Students may not take their teacher’s word for it but bring in an employer to give them the low-down on what it’s really like in the workplace and the penny starts to drop.
The bigger picture
As the penny drops, young people start to understand the context in which they are working. The construction industry needs high-calibre candidates. It is looking for smart, literate and numerate individuals who have a broad interest in the sector and can see how their work contributes to the whole project.
A bricklayer benefits enormously from a site visit to a manufacturing plant, able to see the process by which bricks are manufactured and to gain an understanding of the range of materials that are used in construction projects. London Brick alone has 23 varieties in a range of colours and textures, to match the five million plus homes built using the Fletton brick.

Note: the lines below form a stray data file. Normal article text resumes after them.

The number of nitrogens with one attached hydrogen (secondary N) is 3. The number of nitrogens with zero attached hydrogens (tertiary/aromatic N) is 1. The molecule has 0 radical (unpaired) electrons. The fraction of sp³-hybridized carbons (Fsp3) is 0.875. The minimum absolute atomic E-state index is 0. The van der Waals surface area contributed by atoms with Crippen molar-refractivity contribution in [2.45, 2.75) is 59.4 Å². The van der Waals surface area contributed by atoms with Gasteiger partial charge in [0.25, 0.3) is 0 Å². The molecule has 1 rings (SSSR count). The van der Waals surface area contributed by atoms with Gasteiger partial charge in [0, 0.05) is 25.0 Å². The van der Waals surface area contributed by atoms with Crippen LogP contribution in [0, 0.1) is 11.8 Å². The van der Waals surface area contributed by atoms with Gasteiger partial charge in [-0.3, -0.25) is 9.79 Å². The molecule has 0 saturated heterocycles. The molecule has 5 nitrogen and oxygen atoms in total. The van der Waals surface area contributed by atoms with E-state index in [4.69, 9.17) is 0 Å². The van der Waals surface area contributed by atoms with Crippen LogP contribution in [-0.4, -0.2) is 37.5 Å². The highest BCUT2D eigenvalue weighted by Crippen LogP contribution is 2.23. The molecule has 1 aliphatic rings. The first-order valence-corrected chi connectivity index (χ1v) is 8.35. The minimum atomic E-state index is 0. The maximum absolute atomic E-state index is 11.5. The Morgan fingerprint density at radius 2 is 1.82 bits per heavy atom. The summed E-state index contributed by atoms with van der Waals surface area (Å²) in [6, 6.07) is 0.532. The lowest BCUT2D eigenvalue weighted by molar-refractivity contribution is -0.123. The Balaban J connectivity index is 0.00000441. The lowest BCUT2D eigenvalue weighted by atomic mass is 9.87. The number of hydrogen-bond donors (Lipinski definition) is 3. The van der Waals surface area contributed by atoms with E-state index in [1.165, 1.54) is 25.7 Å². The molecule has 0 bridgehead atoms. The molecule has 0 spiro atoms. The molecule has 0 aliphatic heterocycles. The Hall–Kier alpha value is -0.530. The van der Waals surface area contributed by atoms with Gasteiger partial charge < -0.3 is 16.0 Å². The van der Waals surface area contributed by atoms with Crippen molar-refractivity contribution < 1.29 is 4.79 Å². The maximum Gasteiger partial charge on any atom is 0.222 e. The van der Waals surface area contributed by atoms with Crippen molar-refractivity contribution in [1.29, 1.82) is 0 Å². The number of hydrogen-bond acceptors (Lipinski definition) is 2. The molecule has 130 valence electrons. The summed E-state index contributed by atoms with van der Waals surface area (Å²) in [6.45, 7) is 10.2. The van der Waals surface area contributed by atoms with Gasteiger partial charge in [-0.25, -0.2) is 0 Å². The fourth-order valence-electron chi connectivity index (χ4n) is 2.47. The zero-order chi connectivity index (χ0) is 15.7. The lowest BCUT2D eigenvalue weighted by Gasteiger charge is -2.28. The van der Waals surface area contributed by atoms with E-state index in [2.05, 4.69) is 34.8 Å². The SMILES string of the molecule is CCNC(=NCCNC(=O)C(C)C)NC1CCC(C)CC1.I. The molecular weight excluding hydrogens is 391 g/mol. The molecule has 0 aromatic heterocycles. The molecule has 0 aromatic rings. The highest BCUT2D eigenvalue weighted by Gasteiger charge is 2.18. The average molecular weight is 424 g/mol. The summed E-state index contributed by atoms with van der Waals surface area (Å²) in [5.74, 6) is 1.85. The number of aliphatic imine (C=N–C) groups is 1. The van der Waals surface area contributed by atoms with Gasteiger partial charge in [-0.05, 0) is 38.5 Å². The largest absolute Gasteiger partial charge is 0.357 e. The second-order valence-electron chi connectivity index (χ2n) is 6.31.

Students that have exposure to different industries realise that they are gaining transferable skills. Bricklayers also need to be able to seal foundations with damp-resistant materials, operate brick-cutting machines, erect scaffolding, and interpret plans and specifications.
With a wider understanding of different materials and types of project, students start to become inspired. There are roles at all levels within the construction sector and employers are looking to spot new entrants with potential to progress in their careers, to become the supervisors, foremen, quantity surveyors and managers of the future.
Students need to hear from industry role models that have started from the same place, in college, learning the basics, serving their apprenticeships. They benefit enormously from meeting successful individuals who have worked their way up to senior positions, or started their own businesses, and who have gone on to reap the rewards of hard work and dedication.